Painkillers 'double risk of deafness' for men
Men who regularly take over-the-counter painkillers are twice as likely to suffer hearing problems than those who don't, a study has shown.
Researchers found that younger men are particularly at risk.
Taking paracetamol at least twice a week doubles the risk of mild to severe deafness before the age of 50.
Other painkillers, including aspirin and ibuprofen, are also linked to hearing loss, the American researchers found.
The findings have not shown that painkillers directly cause deafness, but the scientists say they add to the evidence of a connection between the two.
Doctors have long known that high doses of aspirin can cause temporary tinnitus - or ringing in the ears.
However, low doses of the painkiller have been shown to protect against deafness caused by noise and antibiotics.
And previous anecdotal evidence has suggested non-steroidal anti-inflammatory drugs (NSAIDS) such as ibuprofen can harm hearing in people.
For the latest findings, researchers from Harvard University, Boston, tracked the health and lifestyles of more than 26,000 men every two years for 18 years.
The subjects were asked about their use of painkillers and whether they had hearing problems.
By the end of the study, nearly 3,500 reported some type of hearing loss.
Taking into account the age, weight, background and medical history of the men, the researchers established a link between hearing problems and common painkillers.
Although the study did not look at women, the researchers believe painkiller use could have an effect on their hearing.
Men under 60 who took at least two aspirins every week were 33 per cent more likely to suffer hearing loss than men who took fewer than two aspirins, the study showed. It found no link for men aged 60 and over.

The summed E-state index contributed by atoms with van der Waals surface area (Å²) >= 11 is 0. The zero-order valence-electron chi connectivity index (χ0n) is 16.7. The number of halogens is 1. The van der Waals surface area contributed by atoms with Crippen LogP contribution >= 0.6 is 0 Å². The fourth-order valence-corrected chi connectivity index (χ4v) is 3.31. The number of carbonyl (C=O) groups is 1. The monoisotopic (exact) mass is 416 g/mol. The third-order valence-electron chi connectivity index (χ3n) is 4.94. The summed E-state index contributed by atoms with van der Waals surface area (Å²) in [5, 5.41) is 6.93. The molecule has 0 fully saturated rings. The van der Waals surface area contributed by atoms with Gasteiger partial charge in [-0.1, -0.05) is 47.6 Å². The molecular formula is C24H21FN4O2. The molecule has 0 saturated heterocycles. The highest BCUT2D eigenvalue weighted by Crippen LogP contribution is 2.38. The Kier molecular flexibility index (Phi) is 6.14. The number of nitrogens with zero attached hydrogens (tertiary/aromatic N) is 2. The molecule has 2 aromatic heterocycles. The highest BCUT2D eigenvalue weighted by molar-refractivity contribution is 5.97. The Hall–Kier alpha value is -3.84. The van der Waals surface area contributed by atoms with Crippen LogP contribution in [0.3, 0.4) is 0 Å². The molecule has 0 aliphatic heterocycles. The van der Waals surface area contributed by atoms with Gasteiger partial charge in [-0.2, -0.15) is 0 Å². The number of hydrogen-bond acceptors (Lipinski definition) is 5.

Men under 50 who regularly took ibuprofen and other NSAIDS were 61 per cent more likely to have hearing problems, while those aged 50 to 59 were 32 per cent more likely to suffer.
Those aged 60 and above had a 16 per cent higher chance of deafness.
But the biggest link was found in men under the age of 50 who regularly took paracetamol. They are 99 per cent more likely to suffer hearing problems.
Men aged 50 to 59 who regularly took paracetamol were 38 per cent more likely to have hearing loss, while those aged 60 and over had a 16 per cent greater chance, the researchers report in The American Journal of Medicine.
For all groups, regular use meant taking at least two painkillers a week over a long period. The longer the period, the greater risk of hearing loss, it was found.
Dr Sharon Curhan, an author of the study based at Brigham and Women's Hospital, Boston, said: 'Given the high prevalence of regular analgesic use and health and social implications of hearing impairment, this represents an important public health issue.'
The researchers admitted that although they found a connection, they have not shown that painkillers cause hearing problems.
The researchers did not have any information on how much noise the men were exposed to did not ask why they took painkillers.
However, the scientists say that the drugs may cause damage to part of the inner ear.
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